ice of the Confederate States.
As soon as the battalion was mustered in, Mrs. Bradley T. Johnson, under escort of Captain Nicholas, and Second-Lieutenant Shearer, Company A, started for North Carolina to endeavor to procure arms and equipments for it. Proceeding to Leesburg, it was found impossible to go farther, as the enemy had that day taken possession of Alexandria.
Returning, she then went by way of Winchester and Strasburg to Richmond and Raleigh.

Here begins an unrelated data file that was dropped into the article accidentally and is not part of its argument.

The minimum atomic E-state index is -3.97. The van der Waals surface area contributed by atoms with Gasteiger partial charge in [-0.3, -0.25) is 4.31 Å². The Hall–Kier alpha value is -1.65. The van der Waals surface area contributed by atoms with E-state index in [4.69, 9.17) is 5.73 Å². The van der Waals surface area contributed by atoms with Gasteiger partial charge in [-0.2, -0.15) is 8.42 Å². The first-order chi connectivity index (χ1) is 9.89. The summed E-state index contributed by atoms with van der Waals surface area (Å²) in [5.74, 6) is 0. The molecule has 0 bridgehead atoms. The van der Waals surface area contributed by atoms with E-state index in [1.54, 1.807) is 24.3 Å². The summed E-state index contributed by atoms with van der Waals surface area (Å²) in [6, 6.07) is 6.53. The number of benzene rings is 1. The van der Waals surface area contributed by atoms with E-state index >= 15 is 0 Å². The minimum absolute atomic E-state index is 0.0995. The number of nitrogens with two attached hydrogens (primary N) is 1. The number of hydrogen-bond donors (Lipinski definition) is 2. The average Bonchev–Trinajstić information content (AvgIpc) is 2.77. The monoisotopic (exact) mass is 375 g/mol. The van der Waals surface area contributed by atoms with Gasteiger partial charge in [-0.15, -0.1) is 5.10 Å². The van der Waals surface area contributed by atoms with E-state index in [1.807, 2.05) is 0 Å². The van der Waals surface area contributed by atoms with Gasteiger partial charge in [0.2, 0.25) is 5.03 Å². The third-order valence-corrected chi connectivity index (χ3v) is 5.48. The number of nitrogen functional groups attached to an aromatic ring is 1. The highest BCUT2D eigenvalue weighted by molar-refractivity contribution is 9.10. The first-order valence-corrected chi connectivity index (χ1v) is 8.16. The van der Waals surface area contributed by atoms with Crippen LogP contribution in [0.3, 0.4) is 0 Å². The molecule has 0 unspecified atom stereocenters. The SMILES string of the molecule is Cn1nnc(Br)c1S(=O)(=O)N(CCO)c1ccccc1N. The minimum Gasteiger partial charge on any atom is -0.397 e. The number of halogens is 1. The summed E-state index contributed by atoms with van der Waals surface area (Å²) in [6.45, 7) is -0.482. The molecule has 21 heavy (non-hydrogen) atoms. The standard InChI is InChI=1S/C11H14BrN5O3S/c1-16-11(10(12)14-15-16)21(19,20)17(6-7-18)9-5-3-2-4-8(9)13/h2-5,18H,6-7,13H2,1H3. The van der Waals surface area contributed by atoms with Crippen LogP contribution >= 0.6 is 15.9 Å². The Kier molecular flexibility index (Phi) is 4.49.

She at once made an appeal to Governor Ellis, as representing her native State, who, after five minutes explanation, gave her rifles and accoutrements for five hundred men. Not satisfied with this, the convention of North Carolina, then in session, contributed a large sum of money, which was further increased by citizens of Raleigh and Petersburg.
Bringing with her the arms from North Carolina, in Richmond she called on Governor Letcher, who promptly furnished her with camp equipage, clothing, shoes, nine hundred uniforms, and oth